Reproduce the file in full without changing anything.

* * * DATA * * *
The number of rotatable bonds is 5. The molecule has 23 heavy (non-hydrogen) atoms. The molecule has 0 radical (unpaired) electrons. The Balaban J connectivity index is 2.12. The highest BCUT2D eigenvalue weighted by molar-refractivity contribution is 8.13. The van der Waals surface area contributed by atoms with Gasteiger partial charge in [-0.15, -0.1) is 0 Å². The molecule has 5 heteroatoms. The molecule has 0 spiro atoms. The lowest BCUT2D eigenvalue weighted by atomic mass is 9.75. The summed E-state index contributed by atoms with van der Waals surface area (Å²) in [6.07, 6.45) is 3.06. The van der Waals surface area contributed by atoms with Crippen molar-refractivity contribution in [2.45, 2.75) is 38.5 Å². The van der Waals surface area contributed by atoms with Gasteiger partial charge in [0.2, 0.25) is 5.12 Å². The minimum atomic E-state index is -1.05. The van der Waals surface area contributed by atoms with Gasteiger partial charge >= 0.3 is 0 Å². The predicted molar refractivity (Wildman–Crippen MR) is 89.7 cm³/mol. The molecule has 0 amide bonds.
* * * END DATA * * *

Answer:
The number of rotatable bonds is 5. The molecule has 23 heavy (non-hydrogen) atoms. The molecule has 0 radical (unpaired) electrons. The Balaban J connectivity index is 2.12. The highest BCUT2D eigenvalue weighted by molar-refractivity contribution is 8.13. The van der Waals surface area contributed by atoms with Gasteiger partial charge in [-0.15, -0.1) is 0 Å². The molecule has 5 heteroatoms. The molecule has 0 spiro atoms. The lowest BCUT2D eigenvalue weighted by atomic mass is 9.75. The summed E-state index contributed by atoms with van der Waals surface area (Å²) in [6.07, 6.45) is 3.06. The van der Waals surface area contributed by atoms with Crippen molar-refractivity contribution in [2.45, 2.75) is 38.5 Å². The van der Waals surface area contributed by atoms with Gasteiger partial charge in [0.2, 0.25) is 5.12 Å². The minimum atomic E-state index is -1.05. The van der Waals surface area contributed by atoms with Gasteiger partial charge >= 0.3 is 0 Å². The predicted molar refractivity (Wildman–Crippen MR) is 89.7 cm³/mol. The molecule has 0 amide bonds.